“When I saw the elephants”: extraction of minerals and gendered precariousness in the Acehnese landscapes

Giacomo Tabacco


In the wake of the 2004 tsunami and the peace agreement in 2005, people of West Aceh, Indonesia, returned to normal life after decades of warfare and violence. Female-centred agriculture resumed and the all-male clientelistic networks intensified their rash exploitation of new and established assets, such as gold and logs. In this paper, I draw on a long-term ethnography in the men’s world of artisanal gold mining and I explore matrifocal tendencies, gender relations and their entanglements with the utilization of local natural riches. In particular, I unpack a set of contradictory dynamics that characterize a cohort of young rural Acehnese men. Specifically, I analyse their Islamic piety, their disposition towards hetero-normative conjugality, their consumption-oriented behaviour and their urges to disengage. My objective is to demonstrate that stop-and-go ventures in the racialized and gendered hubs of natural wealth allow these men to fulfil their manifold needs better than agriculture. I also want to highlight that the access to “men’s natural resources” comes at a high cost emotionally, mentally, physically and professionally, which is much higher for those who are poorly connected to the political elites.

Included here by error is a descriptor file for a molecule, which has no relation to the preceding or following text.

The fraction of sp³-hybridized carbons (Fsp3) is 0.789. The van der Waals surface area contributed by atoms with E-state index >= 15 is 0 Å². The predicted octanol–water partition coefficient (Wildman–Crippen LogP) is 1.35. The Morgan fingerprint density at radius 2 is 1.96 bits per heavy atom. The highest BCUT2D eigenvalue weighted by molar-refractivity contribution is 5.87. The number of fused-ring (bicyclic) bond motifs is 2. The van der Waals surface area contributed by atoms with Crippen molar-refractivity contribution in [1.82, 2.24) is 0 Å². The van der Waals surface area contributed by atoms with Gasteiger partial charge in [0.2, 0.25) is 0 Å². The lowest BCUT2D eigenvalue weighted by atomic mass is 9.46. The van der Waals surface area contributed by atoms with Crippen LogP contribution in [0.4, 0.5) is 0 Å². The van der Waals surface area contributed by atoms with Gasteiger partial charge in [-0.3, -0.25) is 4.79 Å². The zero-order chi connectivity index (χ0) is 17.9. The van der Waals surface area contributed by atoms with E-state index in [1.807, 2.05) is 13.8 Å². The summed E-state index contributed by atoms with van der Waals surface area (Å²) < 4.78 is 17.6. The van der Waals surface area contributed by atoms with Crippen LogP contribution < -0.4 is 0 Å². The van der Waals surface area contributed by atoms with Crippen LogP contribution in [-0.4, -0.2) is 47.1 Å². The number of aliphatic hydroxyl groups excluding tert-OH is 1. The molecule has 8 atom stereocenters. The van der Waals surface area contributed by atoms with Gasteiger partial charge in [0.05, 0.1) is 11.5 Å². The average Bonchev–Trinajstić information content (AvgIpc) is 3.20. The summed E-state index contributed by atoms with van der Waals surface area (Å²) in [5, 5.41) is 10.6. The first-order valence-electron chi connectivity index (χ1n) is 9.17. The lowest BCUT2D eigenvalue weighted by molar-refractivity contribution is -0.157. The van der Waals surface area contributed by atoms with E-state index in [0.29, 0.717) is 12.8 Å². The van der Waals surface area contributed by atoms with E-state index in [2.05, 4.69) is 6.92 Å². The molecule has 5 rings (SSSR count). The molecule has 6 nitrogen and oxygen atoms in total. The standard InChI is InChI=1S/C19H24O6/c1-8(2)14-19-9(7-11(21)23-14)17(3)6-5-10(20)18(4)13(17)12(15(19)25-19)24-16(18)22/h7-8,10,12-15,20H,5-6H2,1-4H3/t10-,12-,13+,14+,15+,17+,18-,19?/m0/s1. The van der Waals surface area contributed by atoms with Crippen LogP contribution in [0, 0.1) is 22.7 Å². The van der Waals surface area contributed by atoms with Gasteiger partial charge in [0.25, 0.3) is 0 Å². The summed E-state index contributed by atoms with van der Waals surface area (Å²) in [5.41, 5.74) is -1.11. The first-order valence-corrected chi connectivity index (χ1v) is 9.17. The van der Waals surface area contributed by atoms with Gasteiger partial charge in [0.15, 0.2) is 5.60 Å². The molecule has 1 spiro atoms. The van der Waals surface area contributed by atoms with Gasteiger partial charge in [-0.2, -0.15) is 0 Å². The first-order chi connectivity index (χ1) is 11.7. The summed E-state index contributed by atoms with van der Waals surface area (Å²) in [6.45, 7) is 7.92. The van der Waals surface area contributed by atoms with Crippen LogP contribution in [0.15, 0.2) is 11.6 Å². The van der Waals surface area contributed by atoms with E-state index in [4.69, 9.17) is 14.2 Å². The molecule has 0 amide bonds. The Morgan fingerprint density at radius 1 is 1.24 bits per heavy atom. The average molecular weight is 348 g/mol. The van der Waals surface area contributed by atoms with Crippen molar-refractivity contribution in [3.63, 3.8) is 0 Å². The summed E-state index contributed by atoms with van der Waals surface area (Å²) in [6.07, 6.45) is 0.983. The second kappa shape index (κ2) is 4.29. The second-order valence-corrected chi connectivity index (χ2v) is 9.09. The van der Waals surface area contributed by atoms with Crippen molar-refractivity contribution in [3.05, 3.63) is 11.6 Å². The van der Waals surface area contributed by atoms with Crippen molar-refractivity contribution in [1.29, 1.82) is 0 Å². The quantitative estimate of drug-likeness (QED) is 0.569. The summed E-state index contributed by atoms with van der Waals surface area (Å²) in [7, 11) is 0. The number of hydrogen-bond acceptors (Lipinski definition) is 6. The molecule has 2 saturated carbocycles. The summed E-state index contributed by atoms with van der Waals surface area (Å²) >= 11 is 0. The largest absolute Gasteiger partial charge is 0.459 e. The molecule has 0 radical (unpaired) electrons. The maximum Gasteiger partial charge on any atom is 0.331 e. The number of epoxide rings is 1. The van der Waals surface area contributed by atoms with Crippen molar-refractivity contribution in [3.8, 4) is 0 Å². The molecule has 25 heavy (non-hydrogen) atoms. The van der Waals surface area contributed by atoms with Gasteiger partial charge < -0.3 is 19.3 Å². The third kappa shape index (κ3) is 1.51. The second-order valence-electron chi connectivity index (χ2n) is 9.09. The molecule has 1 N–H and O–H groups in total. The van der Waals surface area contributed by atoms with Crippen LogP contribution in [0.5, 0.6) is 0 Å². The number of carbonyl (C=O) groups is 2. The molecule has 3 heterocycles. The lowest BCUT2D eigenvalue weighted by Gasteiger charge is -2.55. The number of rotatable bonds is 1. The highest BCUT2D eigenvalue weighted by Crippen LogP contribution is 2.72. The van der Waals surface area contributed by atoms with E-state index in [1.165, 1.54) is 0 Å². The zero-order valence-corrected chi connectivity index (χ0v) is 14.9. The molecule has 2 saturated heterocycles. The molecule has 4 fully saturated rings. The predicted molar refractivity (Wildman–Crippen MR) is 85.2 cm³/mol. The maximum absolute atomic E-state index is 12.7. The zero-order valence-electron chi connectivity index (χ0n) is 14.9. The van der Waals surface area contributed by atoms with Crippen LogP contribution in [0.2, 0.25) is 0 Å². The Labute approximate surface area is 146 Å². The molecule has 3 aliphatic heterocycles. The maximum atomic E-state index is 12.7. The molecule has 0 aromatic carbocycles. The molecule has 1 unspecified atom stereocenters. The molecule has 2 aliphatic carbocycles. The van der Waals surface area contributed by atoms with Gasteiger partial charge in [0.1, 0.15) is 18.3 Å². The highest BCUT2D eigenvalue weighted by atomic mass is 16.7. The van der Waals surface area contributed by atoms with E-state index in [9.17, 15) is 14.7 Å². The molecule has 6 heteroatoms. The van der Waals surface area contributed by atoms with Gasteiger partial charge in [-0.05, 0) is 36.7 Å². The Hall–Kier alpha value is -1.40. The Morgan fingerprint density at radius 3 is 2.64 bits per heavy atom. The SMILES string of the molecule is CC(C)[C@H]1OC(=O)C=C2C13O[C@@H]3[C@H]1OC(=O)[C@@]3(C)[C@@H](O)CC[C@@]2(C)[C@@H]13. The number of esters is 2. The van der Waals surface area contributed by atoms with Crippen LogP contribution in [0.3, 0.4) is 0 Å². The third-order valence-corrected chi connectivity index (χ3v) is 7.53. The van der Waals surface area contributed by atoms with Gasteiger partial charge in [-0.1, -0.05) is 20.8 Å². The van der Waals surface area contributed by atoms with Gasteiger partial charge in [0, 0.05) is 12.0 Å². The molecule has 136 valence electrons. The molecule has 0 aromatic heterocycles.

Indonesia; Gender; Environment; Natural resources

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DOI: http://dx.doi.org/10.14672/ada2018138997-112


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